Last night’s Oregon SQL user group meeting was very enlightening. Mark Simms form the SQLCAT team came down from Redmond to talk about StreamInsight, a substantial new feature in SQL Server 2008 R2 that allows data to be analyzed and aggregated in-memory as it flows through the server. I’ve read a little about this new capability and have seem some short demos but Mark gave us a comprehensive look under the hood after walking the group through a few scenarios that really made this technology very relevant.
StreamInsight is part of the SQL Server product suite, which makes sense because it is a platform for working with and analyzing data. However, it has very little to do with traditional database storage and relational or stored analytical data and query paradigms. It looks like more of a programming tool than a database technology. StreamInsight sits on top of Dot Net and uses data adaptors to received and send streams of data that travel through memory – a little bit like SQL Server Integration Services (SSIS). It uses a scripting language called LINQ, which is actually a set of .NET extension libraries, typically used with the C# .NET programming language. The tenants if StreamInsight are events, windows and various operators such as aggregates. Like .NET object-oriented method coding, nested commands and operators can be built into named code constructs called macros but this code doesn’t have to be pre-compiled into assemblies. In fact, the programming and debugging experience feels a lot like writing and testing SQL using rich programming tools.
Mark did a great job of demonstrating some very meaningful scenarios. By itself, StreamInsight has nothing to do with data storage. The data flowing through an application can originate as live transactions, streaming video, messages or something like chats and traffic on a social network. Most applications are used to analyze data in-flight without the latency and overhead of disk I/O; but all or part of this data could also be read from persistent storage or written to a database after it’s been processed. It would normally run on a dedicated server that just pipes the data through for analysis and to control other components of a larger solution.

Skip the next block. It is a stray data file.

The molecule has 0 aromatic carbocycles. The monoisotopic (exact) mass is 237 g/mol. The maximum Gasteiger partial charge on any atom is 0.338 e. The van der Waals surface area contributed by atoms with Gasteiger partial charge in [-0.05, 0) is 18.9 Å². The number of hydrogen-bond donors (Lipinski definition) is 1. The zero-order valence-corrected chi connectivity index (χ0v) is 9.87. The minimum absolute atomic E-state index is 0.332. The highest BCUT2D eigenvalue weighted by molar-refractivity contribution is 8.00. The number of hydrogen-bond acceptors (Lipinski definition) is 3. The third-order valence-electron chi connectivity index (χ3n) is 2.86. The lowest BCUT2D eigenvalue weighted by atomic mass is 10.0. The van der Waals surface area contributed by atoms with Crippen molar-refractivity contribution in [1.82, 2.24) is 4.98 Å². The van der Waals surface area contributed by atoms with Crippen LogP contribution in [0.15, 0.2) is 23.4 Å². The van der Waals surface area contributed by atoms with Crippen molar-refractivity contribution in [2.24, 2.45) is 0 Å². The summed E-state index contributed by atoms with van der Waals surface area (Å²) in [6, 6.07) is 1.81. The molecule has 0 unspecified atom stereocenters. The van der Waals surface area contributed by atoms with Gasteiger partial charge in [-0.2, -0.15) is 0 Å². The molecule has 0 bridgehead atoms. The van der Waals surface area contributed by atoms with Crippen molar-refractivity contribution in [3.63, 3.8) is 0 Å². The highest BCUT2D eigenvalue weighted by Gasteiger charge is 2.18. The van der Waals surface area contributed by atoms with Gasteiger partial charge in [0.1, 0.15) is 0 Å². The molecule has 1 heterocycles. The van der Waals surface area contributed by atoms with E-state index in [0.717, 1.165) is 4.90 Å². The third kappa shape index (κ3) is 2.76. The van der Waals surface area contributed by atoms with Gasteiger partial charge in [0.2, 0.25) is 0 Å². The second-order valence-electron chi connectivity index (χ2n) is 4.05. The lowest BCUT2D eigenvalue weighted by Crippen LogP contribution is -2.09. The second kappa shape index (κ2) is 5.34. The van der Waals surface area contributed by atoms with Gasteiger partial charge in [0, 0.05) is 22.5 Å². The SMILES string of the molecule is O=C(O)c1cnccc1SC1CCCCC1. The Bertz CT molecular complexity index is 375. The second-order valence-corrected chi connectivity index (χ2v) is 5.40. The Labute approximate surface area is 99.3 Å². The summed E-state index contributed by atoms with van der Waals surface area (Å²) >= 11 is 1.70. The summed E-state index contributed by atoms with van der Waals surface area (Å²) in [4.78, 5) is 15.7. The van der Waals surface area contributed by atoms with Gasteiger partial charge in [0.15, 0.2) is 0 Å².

He gave examples of reading flow information from oil pipelines, monitoring large-scale streaming media events like the Olympics or a championship game, active stock trading, and monitoring traffic patterns on a highway system. There’s little value in storing all these events but it’s critically important to monitor it in real-time to capture samples and states form time to time. I think I get StreamInsight now and I can envision a variety of useful applications.
One of my takeaways as a BI practitioner is this: In our practice, we are often asked to work with a consulting client to build business dashboards. It’s common to sit down with a business user who says something like “I would like to see a dashboard that shows me a timeline of historical KPIs, measures and dimensions” – that’s typical BI analysis that we would read from a data warehouse. …”then I’d like to see the continuum of that data as it relates to our daily production activity”. This is operational data, stored in a live, transactional system. The volume of data is low but and the data can change. It comes from system that stores records as they occur. “Finally, I want to see what’s going on in our live processes, how our production equipment is operating and what components are performing above or below capacity.” That’s not necessarily information they may need to keep around but it is certainly useful data during and shortly after thousands of events are taking place.
A recording of Mark’s session will be available soon with sample and code. I’ll update this post accordingly.
Weblog by Paul Turley and SQL Server BI Blog.